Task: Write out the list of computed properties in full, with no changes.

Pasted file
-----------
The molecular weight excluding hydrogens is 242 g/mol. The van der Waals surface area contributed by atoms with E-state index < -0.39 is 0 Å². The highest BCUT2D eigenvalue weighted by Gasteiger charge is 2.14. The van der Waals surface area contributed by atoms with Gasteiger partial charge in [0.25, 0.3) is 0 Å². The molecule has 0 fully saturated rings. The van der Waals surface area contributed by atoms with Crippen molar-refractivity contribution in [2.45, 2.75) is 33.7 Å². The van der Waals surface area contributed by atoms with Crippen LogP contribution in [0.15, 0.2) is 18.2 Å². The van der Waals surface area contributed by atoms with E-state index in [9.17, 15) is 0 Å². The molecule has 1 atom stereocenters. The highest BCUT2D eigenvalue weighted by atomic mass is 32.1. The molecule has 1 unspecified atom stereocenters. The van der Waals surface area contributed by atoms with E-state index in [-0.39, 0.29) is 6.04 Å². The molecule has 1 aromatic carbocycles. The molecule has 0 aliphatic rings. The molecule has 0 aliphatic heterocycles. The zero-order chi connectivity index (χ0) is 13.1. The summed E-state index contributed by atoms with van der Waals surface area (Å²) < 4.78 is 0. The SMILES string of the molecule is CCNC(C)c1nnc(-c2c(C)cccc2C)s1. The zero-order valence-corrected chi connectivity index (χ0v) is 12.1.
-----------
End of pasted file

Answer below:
The molecular weight excluding hydrogens is 242 g/mol. The van der Waals surface area contributed by atoms with E-state index < -0.39 is 0 Å². The highest BCUT2D eigenvalue weighted by Gasteiger charge is 2.14. The van der Waals surface area contributed by atoms with Gasteiger partial charge in [0.25, 0.3) is 0 Å². The molecule has 0 fully saturated rings. The van der Waals surface area contributed by atoms with Crippen molar-refractivity contribution in [2.45, 2.75) is 33.7 Å². The van der Waals surface area contributed by atoms with Crippen LogP contribution in [0.15, 0.2) is 18.2 Å². The van der Waals surface area contributed by atoms with E-state index in [9.17, 15) is 0 Å². The molecule has 1 atom stereocenters. The highest BCUT2D eigenvalue weighted by atomic mass is 32.1. The molecule has 1 unspecified atom stereocenters. The van der Waals surface area contributed by atoms with E-state index in [-0.39, 0.29) is 6.04 Å². The molecule has 1 aromatic carbocycles. The molecule has 0 aliphatic rings. The molecule has 0 aliphatic heterocycles. The zero-order chi connectivity index (χ0) is 13.1. The summed E-state index contributed by atoms with van der Waals surface area (Å²) < 4.78 is 0. The SMILES string of the molecule is CCNC(C)c1nnc(-c2c(C)cccc2C)s1. The zero-order valence-corrected chi connectivity index (χ0v) is 12.1.